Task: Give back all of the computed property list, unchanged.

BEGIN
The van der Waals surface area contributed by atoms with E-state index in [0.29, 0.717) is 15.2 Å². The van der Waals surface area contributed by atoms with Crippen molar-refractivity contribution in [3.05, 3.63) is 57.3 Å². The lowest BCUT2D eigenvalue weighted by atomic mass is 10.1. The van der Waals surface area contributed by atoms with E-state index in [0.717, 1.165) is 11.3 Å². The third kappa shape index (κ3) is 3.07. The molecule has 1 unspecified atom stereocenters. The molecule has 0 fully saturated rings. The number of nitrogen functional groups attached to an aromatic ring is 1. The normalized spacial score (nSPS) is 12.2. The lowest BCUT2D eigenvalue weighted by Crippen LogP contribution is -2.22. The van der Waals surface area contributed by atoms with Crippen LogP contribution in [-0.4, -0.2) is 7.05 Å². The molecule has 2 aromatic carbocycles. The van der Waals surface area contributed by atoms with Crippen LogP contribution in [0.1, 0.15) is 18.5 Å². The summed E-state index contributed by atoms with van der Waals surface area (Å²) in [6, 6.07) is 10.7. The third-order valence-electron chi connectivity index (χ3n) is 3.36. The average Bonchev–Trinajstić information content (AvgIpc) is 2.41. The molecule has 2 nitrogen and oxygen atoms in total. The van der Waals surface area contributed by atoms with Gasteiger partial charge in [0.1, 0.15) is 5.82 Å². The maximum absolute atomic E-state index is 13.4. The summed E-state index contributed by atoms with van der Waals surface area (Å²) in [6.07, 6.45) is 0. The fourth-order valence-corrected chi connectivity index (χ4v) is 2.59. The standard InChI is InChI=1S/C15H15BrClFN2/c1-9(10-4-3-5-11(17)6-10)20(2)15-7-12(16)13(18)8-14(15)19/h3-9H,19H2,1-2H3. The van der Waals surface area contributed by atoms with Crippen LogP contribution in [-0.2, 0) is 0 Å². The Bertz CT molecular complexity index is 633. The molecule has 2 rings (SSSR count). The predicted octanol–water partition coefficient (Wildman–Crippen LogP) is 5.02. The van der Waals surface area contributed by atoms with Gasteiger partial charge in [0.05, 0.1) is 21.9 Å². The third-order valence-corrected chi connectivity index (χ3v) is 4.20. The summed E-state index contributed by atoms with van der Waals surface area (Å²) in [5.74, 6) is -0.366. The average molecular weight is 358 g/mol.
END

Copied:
The van der Waals surface area contributed by atoms with E-state index in [0.29, 0.717) is 15.2 Å². The van der Waals surface area contributed by atoms with Crippen molar-refractivity contribution in [3.05, 3.63) is 57.3 Å². The lowest BCUT2D eigenvalue weighted by atomic mass is 10.1. The van der Waals surface area contributed by atoms with E-state index in [0.717, 1.165) is 11.3 Å². The third kappa shape index (κ3) is 3.07. The molecule has 1 unspecified atom stereocenters. The molecule has 0 fully saturated rings. The number of nitrogen functional groups attached to an aromatic ring is 1. The normalized spacial score (nSPS) is 12.2. The lowest BCUT2D eigenvalue weighted by Crippen LogP contribution is -2.22. The van der Waals surface area contributed by atoms with Crippen LogP contribution in [-0.4, -0.2) is 7.05 Å². The molecule has 2 aromatic carbocycles. The van der Waals surface area contributed by atoms with Crippen LogP contribution in [0.1, 0.15) is 18.5 Å². The summed E-state index contributed by atoms with van der Waals surface area (Å²) in [6, 6.07) is 10.7. The third-order valence-electron chi connectivity index (χ3n) is 3.36. The average Bonchev–Trinajstić information content (AvgIpc) is 2.41. The molecule has 2 nitrogen and oxygen atoms in total. The van der Waals surface area contributed by atoms with Gasteiger partial charge in [0.1, 0.15) is 5.82 Å². The maximum absolute atomic E-state index is 13.4. The summed E-state index contributed by atoms with van der Waals surface area (Å²) in [6.07, 6.45) is 0. The fourth-order valence-corrected chi connectivity index (χ4v) is 2.59. The standard InChI is InChI=1S/C15H15BrClFN2/c1-9(10-4-3-5-11(17)6-10)20(2)15-7-12(16)13(18)8-14(15)19/h3-9H,19H2,1-2H3. The van der Waals surface area contributed by atoms with Crippen LogP contribution in [-0.2, 0) is 0 Å². The Bertz CT molecular complexity index is 633. The molecule has 2 rings (SSSR count). The predicted octanol–water partition coefficient (Wildman–Crippen LogP) is 5.02. The van der Waals surface area contributed by atoms with Gasteiger partial charge in [0.05, 0.1) is 21.9 Å². The third-order valence-corrected chi connectivity index (χ3v) is 4.20. The summed E-state index contributed by atoms with van der Waals surface area (Å²) in [5.74, 6) is -0.366. The average molecular weight is 358 g/mol.